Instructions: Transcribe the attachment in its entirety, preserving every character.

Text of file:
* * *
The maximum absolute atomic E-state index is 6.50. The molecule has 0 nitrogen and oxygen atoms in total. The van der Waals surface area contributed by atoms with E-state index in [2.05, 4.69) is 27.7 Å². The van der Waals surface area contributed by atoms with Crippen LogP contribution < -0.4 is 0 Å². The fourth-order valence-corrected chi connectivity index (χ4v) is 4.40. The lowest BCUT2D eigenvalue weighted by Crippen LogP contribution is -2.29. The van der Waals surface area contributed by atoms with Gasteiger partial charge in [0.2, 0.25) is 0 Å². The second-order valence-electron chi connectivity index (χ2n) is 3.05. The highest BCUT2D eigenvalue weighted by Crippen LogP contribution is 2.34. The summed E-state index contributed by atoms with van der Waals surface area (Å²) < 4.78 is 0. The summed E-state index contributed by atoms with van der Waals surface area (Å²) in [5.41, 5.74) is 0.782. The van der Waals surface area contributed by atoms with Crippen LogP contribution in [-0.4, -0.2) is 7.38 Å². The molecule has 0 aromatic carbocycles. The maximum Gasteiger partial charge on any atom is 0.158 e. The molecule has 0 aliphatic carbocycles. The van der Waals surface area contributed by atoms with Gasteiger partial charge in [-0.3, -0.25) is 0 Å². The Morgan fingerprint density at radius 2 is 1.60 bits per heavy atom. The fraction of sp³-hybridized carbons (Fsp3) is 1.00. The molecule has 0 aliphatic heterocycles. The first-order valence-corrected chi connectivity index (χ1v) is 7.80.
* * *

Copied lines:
The maximum absolute atomic E-state index is 6.50. The molecule has 0 nitrogen and oxygen atoms in total. The van der Waals surface area contributed by atoms with E-state index in [2.05, 4.69) is 27.7 Å². The van der Waals surface area contributed by atoms with Crippen LogP contribution < -0.4 is 0 Å². The fourth-order valence-corrected chi connectivity index (χ4v) is 4.40. The lowest BCUT2D eigenvalue weighted by Crippen LogP contribution is -2.29. The van der Waals surface area contributed by atoms with Gasteiger partial charge in [0.2, 0.25) is 0 Å². The second-order valence-electron chi connectivity index (χ2n) is 3.05. The highest BCUT2D eigenvalue weighted by Crippen LogP contribution is 2.34. The summed E-state index contributed by atoms with van der Waals surface area (Å²) < 4.78 is 0. The summed E-state index contributed by atoms with van der Waals surface area (Å²) in [5.41, 5.74) is 0.782. The van der Waals surface area contributed by atoms with Crippen LogP contribution in [-0.4, -0.2) is 7.38 Å². The molecule has 0 aromatic carbocycles. The maximum Gasteiger partial charge on any atom is 0.158 e. The molecule has 0 aliphatic carbocycles. The van der Waals surface area contributed by atoms with Gasteiger partial charge in [-0.3, -0.25) is 0 Å². The Morgan fingerprint density at radius 2 is 1.60 bits per heavy atom. The fraction of sp³-hybridized carbons (Fsp3) is 1.00. The molecule has 0 aliphatic heterocycles. The first-order valence-corrected chi connectivity index (χ1v) is 7.80.